Alumnus of the Year

Neil Butterfield does not seek the accolades of the world.  This is one reason why Neil is the Trapper Trails Council, BSA Alumnus of the Year.  This recognition was presented to Neil at the council’s annual business meeting held on February 8, 2017.

The Trapper Trails Council takes pleasure in presenting the Boy Scouts of America Council Alumnus of the Year Award to Neil A. Butterfield.neil-butterfield

The BSA Council Alumnus of the Year Award is the Scouting Alumni Association’s highest council recognition.  The award was established to recognize alumni of the Boy Scouts of America who, over a sustained period of time, have used the skills and values they learned through their association with Scouting to make significant and long-lasting contributions to their local communities through their careers, avocations, and Scouting.

Neil was a Boy Scout in Salt Lake City in the 1940’s and was one of the very few who earned the Explorer Ranger award before it was discontinued in 1950.

After service in the US Air Force he began his professional Scouting career in Ephrata, Washington in 1958.  Later he served in Boise, Idaho and Medford, Oregon.  His successes led to his selection as Scout Executive in the Juneau, Alaska council.

After a lengthy and successful service there he served at Idaho Falls, Idaho until he was selected as the Scout Executive of the Cache Valley council in 1979.  He served there until the council merged to form the Trapper Trails council in 1993, when he retired.  Since that time he has been an invaluable member of the Council Executive Board in solving numerous administrative challenges.  He is a well-known face throughout the council to Scoutmasters and Scouts, as well as to Council and District leaders.  Though adept in overseeing high level board meetings, he can also often be found with a hammer or drill, making repairs to buildings at camps or brewing up tasty Dutch Oven delights at Camp-o-rees or at Summer Camp.

Because the Scout Oath is the creed by which he lives, he has become the Scouter’s Scouter to thousands of adults and youth who admire him.  He was recognized for his contributions as a volunteer with the
Silver Beaver award in 2001 and has over 72 years registered service in the Boy Scouts of America.

Neil is a prominent member of his community and church in Logan, Utah.  As Scout Executive of the Cache Valley Council for 14 years, his gentle and efficient manner enabled him to develop Scouting advocates among the business, education and government leaders throughout northern Utah and southern Idaho.  His legacy continues to this day.  Through his quiet and gentle leadership, scores of former Scouts have become firm supporters of Scouting throughout the Cache Valley for over 30 years.  His positive example and gentle encouragement have made better Scouters of all those who have known him.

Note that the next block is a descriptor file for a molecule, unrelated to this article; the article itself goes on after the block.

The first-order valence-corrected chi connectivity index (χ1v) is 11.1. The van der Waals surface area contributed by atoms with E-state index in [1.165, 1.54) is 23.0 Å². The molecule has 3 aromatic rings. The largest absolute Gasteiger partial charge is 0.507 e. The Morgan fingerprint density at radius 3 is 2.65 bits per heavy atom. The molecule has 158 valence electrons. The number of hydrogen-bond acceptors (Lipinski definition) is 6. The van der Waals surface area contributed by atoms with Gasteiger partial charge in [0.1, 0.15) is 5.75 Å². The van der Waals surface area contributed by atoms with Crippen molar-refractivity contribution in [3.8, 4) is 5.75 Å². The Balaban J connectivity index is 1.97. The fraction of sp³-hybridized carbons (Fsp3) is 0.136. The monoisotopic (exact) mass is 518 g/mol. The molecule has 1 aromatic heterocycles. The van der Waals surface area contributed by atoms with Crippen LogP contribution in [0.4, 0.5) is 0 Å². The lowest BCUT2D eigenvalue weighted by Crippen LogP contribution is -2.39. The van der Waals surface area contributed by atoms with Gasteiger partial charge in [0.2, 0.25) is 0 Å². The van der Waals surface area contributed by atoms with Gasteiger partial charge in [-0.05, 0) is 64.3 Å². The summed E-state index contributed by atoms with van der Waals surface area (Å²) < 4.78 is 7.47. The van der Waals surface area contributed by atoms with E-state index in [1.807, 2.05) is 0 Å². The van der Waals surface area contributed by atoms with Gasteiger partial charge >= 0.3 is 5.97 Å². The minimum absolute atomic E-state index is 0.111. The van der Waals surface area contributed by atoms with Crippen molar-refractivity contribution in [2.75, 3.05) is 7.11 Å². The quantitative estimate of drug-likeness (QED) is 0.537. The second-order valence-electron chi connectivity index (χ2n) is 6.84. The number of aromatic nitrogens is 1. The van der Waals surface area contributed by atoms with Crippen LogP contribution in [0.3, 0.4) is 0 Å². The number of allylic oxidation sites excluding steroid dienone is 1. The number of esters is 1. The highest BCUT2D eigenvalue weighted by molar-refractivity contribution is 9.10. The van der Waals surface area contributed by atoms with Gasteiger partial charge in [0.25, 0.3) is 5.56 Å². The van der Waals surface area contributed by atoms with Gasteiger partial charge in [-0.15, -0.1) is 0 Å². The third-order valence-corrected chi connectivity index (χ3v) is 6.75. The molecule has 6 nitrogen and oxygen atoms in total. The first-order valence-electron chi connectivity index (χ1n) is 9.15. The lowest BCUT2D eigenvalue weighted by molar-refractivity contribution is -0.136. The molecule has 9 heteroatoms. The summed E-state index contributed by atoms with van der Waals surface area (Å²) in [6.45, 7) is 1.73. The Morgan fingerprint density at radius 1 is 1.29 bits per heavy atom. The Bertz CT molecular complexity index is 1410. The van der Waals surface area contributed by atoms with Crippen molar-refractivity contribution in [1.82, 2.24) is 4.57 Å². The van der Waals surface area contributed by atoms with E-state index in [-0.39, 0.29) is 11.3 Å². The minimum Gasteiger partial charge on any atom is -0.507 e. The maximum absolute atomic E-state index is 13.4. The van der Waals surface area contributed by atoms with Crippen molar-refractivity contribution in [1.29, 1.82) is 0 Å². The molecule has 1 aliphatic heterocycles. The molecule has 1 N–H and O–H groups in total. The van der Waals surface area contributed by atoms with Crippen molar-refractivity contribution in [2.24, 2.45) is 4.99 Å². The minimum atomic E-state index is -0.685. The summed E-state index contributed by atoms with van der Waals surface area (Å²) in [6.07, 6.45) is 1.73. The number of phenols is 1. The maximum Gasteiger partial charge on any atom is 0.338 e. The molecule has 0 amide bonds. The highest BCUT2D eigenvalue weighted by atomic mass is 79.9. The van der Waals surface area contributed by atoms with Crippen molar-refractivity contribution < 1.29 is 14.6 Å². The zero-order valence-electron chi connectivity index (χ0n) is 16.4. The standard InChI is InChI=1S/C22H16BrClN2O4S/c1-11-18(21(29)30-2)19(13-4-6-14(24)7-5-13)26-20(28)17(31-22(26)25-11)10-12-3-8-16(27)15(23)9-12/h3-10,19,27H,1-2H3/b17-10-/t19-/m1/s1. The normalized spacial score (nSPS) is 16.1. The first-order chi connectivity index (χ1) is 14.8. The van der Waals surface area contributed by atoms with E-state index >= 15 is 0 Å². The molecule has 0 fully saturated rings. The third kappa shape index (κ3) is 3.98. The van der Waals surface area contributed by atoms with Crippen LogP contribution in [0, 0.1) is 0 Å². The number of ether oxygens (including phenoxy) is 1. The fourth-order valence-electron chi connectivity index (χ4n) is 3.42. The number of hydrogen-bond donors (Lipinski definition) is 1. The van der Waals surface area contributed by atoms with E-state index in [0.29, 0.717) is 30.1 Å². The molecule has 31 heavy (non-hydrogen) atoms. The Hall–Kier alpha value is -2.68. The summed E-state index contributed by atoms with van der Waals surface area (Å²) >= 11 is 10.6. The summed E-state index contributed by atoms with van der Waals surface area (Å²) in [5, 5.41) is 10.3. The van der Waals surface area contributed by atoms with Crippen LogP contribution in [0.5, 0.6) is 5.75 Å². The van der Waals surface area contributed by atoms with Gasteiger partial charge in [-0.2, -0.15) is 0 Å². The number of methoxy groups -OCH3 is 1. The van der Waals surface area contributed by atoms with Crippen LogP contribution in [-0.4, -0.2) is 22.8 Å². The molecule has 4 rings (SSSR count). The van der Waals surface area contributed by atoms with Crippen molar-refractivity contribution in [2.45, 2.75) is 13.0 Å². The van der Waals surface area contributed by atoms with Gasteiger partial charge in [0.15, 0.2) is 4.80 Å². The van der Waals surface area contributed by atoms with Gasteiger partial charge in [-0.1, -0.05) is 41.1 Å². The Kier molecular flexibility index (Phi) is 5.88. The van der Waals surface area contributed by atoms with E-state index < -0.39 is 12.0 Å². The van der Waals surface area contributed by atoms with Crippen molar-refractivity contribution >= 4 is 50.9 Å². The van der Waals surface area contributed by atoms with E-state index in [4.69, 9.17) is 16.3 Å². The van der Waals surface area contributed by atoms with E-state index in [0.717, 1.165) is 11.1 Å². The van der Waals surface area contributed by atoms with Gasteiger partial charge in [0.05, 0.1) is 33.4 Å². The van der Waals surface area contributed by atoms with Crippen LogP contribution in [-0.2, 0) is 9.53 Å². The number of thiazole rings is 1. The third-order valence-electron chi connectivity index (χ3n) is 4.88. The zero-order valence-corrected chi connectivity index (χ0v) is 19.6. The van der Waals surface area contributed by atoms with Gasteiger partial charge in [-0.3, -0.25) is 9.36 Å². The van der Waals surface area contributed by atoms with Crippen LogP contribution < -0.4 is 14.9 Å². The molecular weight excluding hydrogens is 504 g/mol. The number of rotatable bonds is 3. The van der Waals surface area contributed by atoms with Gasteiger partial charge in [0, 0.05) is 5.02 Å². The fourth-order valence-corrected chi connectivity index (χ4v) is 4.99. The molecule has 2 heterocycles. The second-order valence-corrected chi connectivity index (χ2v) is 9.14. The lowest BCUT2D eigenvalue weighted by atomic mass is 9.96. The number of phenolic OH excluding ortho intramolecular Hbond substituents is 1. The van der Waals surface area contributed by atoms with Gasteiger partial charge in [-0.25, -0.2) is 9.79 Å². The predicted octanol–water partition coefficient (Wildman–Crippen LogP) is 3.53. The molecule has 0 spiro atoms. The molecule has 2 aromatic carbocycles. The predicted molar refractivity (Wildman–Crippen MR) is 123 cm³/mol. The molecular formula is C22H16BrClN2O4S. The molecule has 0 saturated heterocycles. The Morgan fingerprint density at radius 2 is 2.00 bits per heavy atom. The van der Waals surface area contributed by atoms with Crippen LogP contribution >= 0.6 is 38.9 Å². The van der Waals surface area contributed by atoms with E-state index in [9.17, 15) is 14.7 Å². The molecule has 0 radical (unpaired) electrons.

The Trapper Trails Council is honored to present the Boy Scouts of America Council Alumnus of the Year Award to Neil A. Butterfield.  Congratulations Neil!



We all know that boys today are “at risk.” They are more likely than girls to drop out of school and less likely to enter or graduate from college. They are also more likely to be diagnosed with learning disabilities and have low self-esteem.

What can change the direction of this trend? A study conducted by Harris Interactive shows that Scouting programs build boys’ mental, social, and physical skills. Compared with youth who have never been in a Boy Scout program, boys who have been Scouts five or more years:

•           Have higher self-confidence,

•           Are more likely to resist peer pressure to take part in delinquent activities,

•           Are less likely to consume alcohol,

•           Are more willing to help others

•           Report earning higher grades, and

•           Are more likely to volunteer to be a leader.

This study shows that the skills boys learn in Scouting help them overcome obstacles and challenges throughout their lives.  In fact, more than 80 percent of men in this study who were Scouts as youth say there have been real-life situations where having been a Scout helped them be a better leader.

Findings from the study indicate that the positive effects of Scouting last a lifetime. Men who were Scouts five or more years as youth are more likely than men with no Scouting experience to:

•           Graduate from high school (91 percent Scouts versus 87 percent non-Scouts),

•           Graduate from college (35 percent Scouts versus 19 percent non-Scouts),

•           Earn higher annual household incomes ($80,000 Scouts versus $61,000 non-Scouts),

•           Have lifelong friendships (89 percent Scouts versus 74 percent non-Scouts), and

•           Believe that helping others should come before one’s own self-interest (92 percent Scouts versus 83 percent non-Scouts).

These statistics speak for themselves.  Scouting can and does make a difference.  Our youth need Scouting more today than ever.  As a council we believe that every youth should have an opportunity to join.  It is our mission to make this a reality. 

Thank you for helping with the Scouting program.  Whether you are a parent or an adult volunteer, we are grateful for the impact you are making in the lives of Scouts in our area.  Because of what you are doing today, we are building a better and brighter future for tomorrow.

(The Trapper Trails Council has 17,570 youth involved in Cub Scouting, 15,159 in Boy Scouting, 7,773 in Varsity Scouting, and 8,680 in Venturing. There are 26,311 registered adult volunteer leaders. The Trapper Trails Council covers parts of Wyoming, Idaho, and Utah.)